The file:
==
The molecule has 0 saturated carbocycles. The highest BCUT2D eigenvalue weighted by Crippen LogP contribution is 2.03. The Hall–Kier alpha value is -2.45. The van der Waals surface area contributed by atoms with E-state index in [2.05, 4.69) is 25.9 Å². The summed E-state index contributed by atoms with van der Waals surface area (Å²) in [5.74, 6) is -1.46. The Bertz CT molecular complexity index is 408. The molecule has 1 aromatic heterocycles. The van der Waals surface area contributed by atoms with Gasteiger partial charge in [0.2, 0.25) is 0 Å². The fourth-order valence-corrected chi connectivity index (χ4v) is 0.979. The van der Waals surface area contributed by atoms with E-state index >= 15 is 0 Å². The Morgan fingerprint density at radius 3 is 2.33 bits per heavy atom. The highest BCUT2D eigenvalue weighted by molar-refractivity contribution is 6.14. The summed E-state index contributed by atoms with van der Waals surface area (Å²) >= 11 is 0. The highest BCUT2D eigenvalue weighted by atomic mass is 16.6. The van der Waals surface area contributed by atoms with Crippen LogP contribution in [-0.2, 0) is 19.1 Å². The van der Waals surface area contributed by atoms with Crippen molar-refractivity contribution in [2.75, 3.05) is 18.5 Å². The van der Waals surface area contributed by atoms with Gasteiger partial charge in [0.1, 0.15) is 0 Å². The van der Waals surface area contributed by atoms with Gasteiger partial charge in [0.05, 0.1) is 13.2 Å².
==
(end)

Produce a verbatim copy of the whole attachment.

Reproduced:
The molecule has 0 saturated carbocycles. The highest BCUT2D eigenvalue weighted by Crippen LogP contribution is 2.03. The Hall–Kier alpha value is -2.45. The van der Waals surface area contributed by atoms with E-state index in [2.05, 4.69) is 25.9 Å². The summed E-state index contributed by atoms with van der Waals surface area (Å²) in [5.74, 6) is -1.46. The Bertz CT molecular complexity index is 408. The molecule has 1 aromatic heterocycles. The van der Waals surface area contributed by atoms with Gasteiger partial charge in [0.2, 0.25) is 0 Å². The fourth-order valence-corrected chi connectivity index (χ4v) is 0.979. The van der Waals surface area contributed by atoms with E-state index >= 15 is 0 Å². The Morgan fingerprint density at radius 3 is 2.33 bits per heavy atom. The highest BCUT2D eigenvalue weighted by molar-refractivity contribution is 6.14. The summed E-state index contributed by atoms with van der Waals surface area (Å²) >= 11 is 0. The highest BCUT2D eigenvalue weighted by atomic mass is 16.6. The van der Waals surface area contributed by atoms with Crippen LogP contribution in [-0.2, 0) is 19.1 Å². The van der Waals surface area contributed by atoms with Crippen molar-refractivity contribution in [2.75, 3.05) is 18.5 Å². The van der Waals surface area contributed by atoms with Gasteiger partial charge in [0.1, 0.15) is 0 Å². The van der Waals surface area contributed by atoms with Gasteiger partial charge in [0.05, 0.1) is 13.2 Å².